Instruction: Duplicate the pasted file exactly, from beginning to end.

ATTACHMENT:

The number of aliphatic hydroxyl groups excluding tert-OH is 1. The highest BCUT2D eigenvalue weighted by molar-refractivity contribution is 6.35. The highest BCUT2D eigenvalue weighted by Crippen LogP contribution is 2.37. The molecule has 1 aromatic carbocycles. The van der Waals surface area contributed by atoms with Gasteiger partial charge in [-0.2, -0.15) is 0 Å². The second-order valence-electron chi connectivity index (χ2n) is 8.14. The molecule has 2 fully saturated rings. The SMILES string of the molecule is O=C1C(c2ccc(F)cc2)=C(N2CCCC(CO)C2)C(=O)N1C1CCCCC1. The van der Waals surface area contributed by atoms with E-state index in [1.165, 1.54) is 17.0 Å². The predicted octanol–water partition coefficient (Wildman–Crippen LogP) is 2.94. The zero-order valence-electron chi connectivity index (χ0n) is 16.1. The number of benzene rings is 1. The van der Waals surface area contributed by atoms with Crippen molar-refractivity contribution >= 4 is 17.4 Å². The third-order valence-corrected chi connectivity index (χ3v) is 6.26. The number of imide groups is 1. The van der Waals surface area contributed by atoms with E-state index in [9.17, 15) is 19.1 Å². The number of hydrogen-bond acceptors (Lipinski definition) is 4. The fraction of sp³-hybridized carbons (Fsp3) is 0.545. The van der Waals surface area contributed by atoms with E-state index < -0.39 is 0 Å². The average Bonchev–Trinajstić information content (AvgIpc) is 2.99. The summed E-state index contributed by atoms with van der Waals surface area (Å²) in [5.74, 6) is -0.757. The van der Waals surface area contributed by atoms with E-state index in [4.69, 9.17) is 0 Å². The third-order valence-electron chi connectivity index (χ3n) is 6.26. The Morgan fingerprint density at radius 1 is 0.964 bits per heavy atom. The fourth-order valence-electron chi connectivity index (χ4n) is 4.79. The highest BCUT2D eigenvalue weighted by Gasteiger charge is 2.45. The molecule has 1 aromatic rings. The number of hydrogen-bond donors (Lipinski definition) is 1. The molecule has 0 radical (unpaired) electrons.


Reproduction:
The number of aliphatic hydroxyl groups excluding tert-OH is 1. The highest BCUT2D eigenvalue weighted by molar-refractivity contribution is 6.35. The highest BCUT2D eigenvalue weighted by Crippen LogP contribution is 2.37. The molecule has 1 aromatic carbocycles. The van der Waals surface area contributed by atoms with Gasteiger partial charge in [-0.2, -0.15) is 0 Å². The second-order valence-electron chi connectivity index (χ2n) is 8.14. The molecule has 2 fully saturated rings. The SMILES string of the molecule is O=C1C(c2ccc(F)cc2)=C(N2CCCC(CO)C2)C(=O)N1C1CCCCC1. The van der Waals surface area contributed by atoms with E-state index in [1.165, 1.54) is 17.0 Å². The predicted octanol–water partition coefficient (Wildman–Crippen LogP) is 2.94. The zero-order valence-electron chi connectivity index (χ0n) is 16.1. The number of benzene rings is 1. The van der Waals surface area contributed by atoms with Crippen molar-refractivity contribution >= 4 is 17.4 Å². The third-order valence-corrected chi connectivity index (χ3v) is 6.26. The number of imide groups is 1. The van der Waals surface area contributed by atoms with E-state index in [9.17, 15) is 19.1 Å². The number of hydrogen-bond acceptors (Lipinski definition) is 4. The fraction of sp³-hybridized carbons (Fsp3) is 0.545. The van der Waals surface area contributed by atoms with E-state index < -0.39 is 0 Å². The average Bonchev–Trinajstić information content (AvgIpc) is 2.99. The summed E-state index contributed by atoms with van der Waals surface area (Å²) in [5.74, 6) is -0.757. The van der Waals surface area contributed by atoms with E-state index in [4.69, 9.17) is 0 Å². The third-order valence-electron chi connectivity index (χ3n) is 6.26. The Morgan fingerprint density at radius 1 is 0.964 bits per heavy atom. The fourth-order valence-electron chi connectivity index (χ4n) is 4.79. The highest BCUT2D eigenvalue weighted by Gasteiger charge is 2.45. The molecule has 1 aromatic rings. The number of hydrogen-bond donors (Lipinski definition) is 1. The molecule has 0 radical (unpaired) electrons.